What Are "Tax Brackets"?
Ooh, this is a good one, because it's the source of a lot of confusion. The U.S. income tax code is called progressive, because the tax rates increase as income increases. In 2013, for example, income up to $8,925 was taxed at 10 percent. Income between $8,926 and $36,250 was taxed at 15 percent. And income between $36,251 and $87,850 was taxed at 25 percent. Someone who earned $50,000 is said to be in the "25 percent tax bracket." Seems easy enough, right?
When we say someone is in the "25 percent tax bracket," it sounds like all 50,000 of their dollars are taxed at 25 percent, which would be $12,500 in taxes. But that's not true. Only the money greater than $36,250 is taxed at 25 percent. The rest is taxed at 15 percent and 10 percent according to the dollar amounts we just listed [source: Fidelity]. The real tax owed by a single filer on $50,000 is $8,428.75. That's a tax rate of 16.8 percent. (The real rate would be considerably lower after deductions and exemptions.)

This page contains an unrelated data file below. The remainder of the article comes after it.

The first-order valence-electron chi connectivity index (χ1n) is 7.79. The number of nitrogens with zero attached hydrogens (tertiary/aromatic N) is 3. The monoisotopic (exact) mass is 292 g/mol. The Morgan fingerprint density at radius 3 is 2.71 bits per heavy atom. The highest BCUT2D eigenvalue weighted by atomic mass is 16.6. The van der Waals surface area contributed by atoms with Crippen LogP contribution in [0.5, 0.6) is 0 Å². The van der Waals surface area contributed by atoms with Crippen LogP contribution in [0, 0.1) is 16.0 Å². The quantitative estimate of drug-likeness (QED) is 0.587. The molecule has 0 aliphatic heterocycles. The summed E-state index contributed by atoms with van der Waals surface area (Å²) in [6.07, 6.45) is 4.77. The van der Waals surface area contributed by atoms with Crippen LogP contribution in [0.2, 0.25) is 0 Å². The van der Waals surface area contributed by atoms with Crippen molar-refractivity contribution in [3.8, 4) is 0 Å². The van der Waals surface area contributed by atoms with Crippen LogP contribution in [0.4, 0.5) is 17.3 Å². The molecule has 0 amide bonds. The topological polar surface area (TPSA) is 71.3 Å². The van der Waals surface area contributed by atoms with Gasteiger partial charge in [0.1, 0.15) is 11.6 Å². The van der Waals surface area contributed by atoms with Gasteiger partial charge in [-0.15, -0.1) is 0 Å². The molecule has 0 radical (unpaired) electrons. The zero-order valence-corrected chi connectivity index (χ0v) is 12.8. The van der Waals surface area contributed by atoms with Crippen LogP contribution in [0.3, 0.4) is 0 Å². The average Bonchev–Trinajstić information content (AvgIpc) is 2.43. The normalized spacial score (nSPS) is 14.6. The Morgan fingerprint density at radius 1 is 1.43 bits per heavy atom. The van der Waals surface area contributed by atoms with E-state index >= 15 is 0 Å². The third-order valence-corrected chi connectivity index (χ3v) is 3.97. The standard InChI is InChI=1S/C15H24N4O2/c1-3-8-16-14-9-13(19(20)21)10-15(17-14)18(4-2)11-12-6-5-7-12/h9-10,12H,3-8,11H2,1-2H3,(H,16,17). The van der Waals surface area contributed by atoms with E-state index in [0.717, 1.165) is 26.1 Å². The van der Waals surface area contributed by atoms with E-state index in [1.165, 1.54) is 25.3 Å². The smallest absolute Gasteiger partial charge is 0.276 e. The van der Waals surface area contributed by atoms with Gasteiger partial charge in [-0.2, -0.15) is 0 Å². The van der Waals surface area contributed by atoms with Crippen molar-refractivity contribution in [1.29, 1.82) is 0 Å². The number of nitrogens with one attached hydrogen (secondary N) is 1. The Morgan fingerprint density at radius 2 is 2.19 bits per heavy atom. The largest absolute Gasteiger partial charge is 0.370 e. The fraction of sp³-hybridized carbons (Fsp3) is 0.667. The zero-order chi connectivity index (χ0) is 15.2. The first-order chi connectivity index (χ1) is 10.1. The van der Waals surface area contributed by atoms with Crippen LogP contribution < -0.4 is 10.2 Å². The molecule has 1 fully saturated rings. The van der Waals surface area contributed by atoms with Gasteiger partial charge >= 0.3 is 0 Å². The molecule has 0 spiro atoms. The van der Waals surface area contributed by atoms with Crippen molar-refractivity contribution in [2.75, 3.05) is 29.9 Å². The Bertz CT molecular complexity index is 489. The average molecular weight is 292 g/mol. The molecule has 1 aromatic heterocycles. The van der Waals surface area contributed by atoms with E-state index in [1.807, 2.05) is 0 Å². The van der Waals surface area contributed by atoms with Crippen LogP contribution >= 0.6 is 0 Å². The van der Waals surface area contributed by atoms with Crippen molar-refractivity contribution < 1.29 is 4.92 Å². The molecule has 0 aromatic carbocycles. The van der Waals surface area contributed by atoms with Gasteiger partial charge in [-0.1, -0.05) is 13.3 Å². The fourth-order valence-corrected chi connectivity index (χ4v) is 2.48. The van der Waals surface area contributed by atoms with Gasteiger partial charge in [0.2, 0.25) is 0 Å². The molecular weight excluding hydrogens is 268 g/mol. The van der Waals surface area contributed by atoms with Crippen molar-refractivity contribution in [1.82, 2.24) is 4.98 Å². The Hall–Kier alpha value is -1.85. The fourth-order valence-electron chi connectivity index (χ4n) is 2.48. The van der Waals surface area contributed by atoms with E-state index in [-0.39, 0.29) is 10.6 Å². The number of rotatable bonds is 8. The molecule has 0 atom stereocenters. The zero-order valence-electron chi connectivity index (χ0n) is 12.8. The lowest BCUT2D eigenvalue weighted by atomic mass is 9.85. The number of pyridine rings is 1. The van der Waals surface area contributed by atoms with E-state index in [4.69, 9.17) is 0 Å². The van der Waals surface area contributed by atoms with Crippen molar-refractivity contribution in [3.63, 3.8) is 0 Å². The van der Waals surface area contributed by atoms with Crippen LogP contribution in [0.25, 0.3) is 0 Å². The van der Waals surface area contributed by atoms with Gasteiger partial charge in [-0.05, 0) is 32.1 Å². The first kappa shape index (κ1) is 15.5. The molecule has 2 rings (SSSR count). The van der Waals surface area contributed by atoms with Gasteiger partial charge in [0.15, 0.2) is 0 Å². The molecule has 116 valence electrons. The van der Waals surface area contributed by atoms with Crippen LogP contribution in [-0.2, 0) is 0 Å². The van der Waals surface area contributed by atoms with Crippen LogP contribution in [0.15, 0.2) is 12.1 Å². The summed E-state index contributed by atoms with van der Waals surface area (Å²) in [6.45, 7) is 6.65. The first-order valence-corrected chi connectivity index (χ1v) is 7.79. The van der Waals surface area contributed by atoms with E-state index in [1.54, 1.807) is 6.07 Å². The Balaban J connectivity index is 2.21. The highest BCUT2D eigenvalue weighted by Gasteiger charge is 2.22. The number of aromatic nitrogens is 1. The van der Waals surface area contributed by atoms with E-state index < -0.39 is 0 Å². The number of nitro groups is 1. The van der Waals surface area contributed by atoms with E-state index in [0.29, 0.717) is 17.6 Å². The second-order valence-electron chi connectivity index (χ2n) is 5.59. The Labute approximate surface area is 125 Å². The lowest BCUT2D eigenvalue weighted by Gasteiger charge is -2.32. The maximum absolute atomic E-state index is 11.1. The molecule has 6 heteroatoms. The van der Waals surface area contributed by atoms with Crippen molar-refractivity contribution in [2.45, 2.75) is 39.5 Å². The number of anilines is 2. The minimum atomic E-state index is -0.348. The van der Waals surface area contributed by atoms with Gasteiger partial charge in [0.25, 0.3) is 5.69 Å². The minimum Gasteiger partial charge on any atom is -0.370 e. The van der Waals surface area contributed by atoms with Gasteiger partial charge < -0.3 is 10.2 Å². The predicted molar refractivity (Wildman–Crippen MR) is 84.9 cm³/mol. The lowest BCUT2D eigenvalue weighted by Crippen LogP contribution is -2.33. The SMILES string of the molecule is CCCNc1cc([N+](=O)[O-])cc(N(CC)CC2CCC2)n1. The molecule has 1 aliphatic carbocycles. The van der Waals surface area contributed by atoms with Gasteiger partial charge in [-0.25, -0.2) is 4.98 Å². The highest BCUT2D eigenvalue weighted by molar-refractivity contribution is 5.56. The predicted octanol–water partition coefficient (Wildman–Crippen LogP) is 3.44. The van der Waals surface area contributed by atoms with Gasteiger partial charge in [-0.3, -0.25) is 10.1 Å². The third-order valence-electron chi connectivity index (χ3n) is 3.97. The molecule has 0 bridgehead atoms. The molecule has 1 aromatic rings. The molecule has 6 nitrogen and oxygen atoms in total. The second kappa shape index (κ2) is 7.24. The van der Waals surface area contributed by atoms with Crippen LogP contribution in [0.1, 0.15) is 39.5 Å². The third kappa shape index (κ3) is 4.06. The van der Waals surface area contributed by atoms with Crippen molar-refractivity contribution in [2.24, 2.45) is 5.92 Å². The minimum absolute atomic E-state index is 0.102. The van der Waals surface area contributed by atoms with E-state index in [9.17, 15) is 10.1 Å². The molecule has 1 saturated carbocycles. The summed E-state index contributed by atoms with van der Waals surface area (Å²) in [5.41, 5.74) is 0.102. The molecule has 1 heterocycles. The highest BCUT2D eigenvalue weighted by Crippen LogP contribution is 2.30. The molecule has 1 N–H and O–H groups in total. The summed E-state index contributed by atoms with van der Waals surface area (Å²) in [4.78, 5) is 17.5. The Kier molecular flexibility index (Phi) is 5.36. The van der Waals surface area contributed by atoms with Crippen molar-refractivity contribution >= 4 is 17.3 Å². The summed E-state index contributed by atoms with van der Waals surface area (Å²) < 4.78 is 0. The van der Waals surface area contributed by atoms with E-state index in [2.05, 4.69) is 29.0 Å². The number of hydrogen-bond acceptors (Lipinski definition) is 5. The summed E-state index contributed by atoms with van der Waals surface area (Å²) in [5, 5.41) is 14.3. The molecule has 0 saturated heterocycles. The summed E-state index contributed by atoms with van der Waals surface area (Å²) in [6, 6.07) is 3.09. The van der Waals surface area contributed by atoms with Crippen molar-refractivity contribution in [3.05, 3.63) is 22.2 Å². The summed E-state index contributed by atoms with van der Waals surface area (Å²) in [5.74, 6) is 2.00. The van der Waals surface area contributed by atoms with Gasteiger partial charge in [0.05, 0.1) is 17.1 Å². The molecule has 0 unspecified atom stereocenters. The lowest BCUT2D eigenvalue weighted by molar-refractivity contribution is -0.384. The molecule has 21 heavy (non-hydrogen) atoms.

"Tax bracket" is a meaningless term. The correct word is marginal tax rate. That's the tax rate charged to the last dollar you earn in a tax year — 25 percent in our example above. The real rate that you pay the IRS — 16.8 percent in our example — is called the average or effective tax rate. The average rate is always lower than the marginal rate, unless you make $8,925 or less, in which case they are equal.